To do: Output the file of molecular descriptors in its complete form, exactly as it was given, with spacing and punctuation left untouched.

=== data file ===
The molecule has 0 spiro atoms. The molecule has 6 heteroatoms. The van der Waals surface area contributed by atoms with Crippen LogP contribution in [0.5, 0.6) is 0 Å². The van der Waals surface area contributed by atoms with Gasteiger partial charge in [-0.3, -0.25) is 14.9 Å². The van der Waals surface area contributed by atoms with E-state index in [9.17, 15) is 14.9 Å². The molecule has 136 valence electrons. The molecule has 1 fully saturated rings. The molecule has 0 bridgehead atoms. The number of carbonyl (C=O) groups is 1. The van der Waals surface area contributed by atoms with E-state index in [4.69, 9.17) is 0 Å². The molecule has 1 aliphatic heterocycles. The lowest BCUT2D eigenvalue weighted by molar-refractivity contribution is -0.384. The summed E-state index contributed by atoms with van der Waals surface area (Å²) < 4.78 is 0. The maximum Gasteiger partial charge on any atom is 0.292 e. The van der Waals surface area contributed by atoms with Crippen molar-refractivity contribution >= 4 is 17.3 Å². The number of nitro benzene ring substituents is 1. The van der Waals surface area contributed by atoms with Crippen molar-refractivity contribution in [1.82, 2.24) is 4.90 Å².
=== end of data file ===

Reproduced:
The molecule has 0 spiro atoms. The molecule has 6 heteroatoms. The van der Waals surface area contributed by atoms with Crippen LogP contribution in [0.5, 0.6) is 0 Å². The van der Waals surface area contributed by atoms with Gasteiger partial charge in [-0.3, -0.25) is 14.9 Å². The van der Waals surface area contributed by atoms with E-state index in [9.17, 15) is 14.9 Å². The molecule has 136 valence electrons. The molecule has 1 fully saturated rings. The molecule has 0 bridgehead atoms. The number of carbonyl (C=O) groups is 1. The van der Waals surface area contributed by atoms with E-state index in [4.69, 9.17) is 0 Å². The molecule has 1 aliphatic heterocycles. The lowest BCUT2D eigenvalue weighted by molar-refractivity contribution is -0.384. The summed E-state index contributed by atoms with van der Waals surface area (Å²) < 4.78 is 0. The maximum Gasteiger partial charge on any atom is 0.292 e. The van der Waals surface area contributed by atoms with Crippen molar-refractivity contribution >= 4 is 17.3 Å². The number of nitro benzene ring substituents is 1. The van der Waals surface area contributed by atoms with Crippen molar-refractivity contribution in [1.82, 2.24) is 4.90 Å².